I also wouldn’t call him a particularly tough runner. He typically goes down on first contact, someone who is better off running away than daring to run through. Even an arm tackle is usually enough to send him into the Earth.

Christian Powell: He is Cinderella, left at home to clean up while his sisters go have fun at the ball. Only, I’m not expecting a horse and carriage to show up at his doorstep anytime soon. For him, it’s great to be back in Pittsburgh after getting cut following rookie minicamp (I believe it’s been implied an injury led to his release). But he is squarely an outsider, the last in the pecking order, who is there to pick up whatever table scraps the coaches decide to give him. He’s Oliver Twist, pleading for porridge.

His frame offers modest intrigue, 5’11 230, and obviously, the Steelers saw something to decide to sign him after May’s draft. But his camp production, the little play he’s had, has been uninspiring. As a receiver, he is poor, and struggles to catch the ball cleanly. Currently, he’s on the path to being cut at the 75 man deadline.


Roosevelt Nix: Nix is the only true fullback in camp. Once a longshot and now a lock, he’s someone you barely even pay attention to. He has been sprinkled in as a runner, 10 carries so far, already surpassing the nine he had in camp last season. He’s not much of a runner but I guess he’s there in an, In Case Of Emergency game-day situation.

Tight Ends

Ladarius Green: If camp was a class, he’d get a big fat incomplete. He’ll jog around in the first half hour of practice, run some routes, and then shut it down for the day. So yeah…get well soon, Ladarius. Like really soon. That’d be a welcomed sight.

After writing this, the news came out about Green’s headache issues and possible retirement. So I’m going to go cry for a bit.

Jesse James: His start to camp was quiet, the biggest story his weight loss, but he’s come on a bit the last three or four practices, especially as a receiver and threat down the seam for Roethlisberger. His route running looks impressive. He won’t win because of his athleticism, it’s just average, but he does an impressive job at the top of his route of creating separation. He works back to the football with a sense of purpose and makes himself an open target to his quarterback, able to find grass and consistently squaring his shoulders, allowing him to box out defenders behind his 6’7 frame.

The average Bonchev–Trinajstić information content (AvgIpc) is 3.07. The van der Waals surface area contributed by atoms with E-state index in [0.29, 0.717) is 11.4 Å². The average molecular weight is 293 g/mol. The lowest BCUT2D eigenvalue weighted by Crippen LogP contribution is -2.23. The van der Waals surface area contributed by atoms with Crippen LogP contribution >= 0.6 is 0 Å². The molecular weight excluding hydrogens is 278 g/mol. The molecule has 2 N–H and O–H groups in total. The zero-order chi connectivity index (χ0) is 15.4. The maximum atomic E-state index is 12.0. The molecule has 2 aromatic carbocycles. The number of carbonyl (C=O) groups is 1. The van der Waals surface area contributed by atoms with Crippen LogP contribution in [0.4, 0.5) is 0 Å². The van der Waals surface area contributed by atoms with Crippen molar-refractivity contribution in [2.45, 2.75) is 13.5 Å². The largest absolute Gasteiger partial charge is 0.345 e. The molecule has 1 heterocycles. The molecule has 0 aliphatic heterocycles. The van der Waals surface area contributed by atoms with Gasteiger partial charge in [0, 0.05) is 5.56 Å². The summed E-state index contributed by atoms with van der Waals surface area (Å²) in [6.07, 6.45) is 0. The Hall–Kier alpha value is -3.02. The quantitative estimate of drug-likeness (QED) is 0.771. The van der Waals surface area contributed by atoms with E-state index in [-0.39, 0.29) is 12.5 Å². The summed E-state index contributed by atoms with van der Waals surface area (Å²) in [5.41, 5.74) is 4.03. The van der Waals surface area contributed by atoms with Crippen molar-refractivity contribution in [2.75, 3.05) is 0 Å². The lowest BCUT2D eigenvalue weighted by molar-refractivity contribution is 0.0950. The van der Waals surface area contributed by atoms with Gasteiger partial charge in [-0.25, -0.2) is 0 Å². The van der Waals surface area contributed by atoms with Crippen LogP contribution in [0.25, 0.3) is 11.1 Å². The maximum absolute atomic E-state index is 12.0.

Stellar is too strong of a word to describe his camp so far, and I haven’t seen anything that screams he can be a #1 tight end (Roethlisberger’s recent comments seem to reinforce that notion too) but it’s been a good two weeks for The Outlaw.

David Johnson: He may be the forgotten man to many but he’s still a quality blocker and someone who could make himself very useful for Pittsburgh. Sure, he is just a tick above Matt Spaeth in terms of a receiver but his ability to lock on and drive in the run game is an asset and he has the versatility to line up all over the formation, something Spaeth didn’t have.

His lack of height and length hurts him as a true Y for what the Steelers like to do but no matter how Grimble shows, Johnson should still be regarded as the better overall blocker.

Xavier Grimble: He’s certainly been primped and primed as a training camp sleeper. He hasn’t disappointed but hasn’t been outstanding either. Sure, he’s a fine athlete and a vertical threat coupled with size and a muscular body, so seeing him make some plays down the seam is not shocking.

I like his ability to adjust to poorly thrown balls, his catch radius rivals a 747. His blocking has improved and I see some nasty in his game, a desire to throw his weight around in the trenches. Games will give a better clue but in all, not a bad start in that regard.

But he’s been flighty. Too many easy drops. Consistency hasn’t been there and he’s put together a string of church-mouse quiet practices. Like I said, yeah he’s made some plays but I’d expect that from any player 6’5 260 who can run a little bit.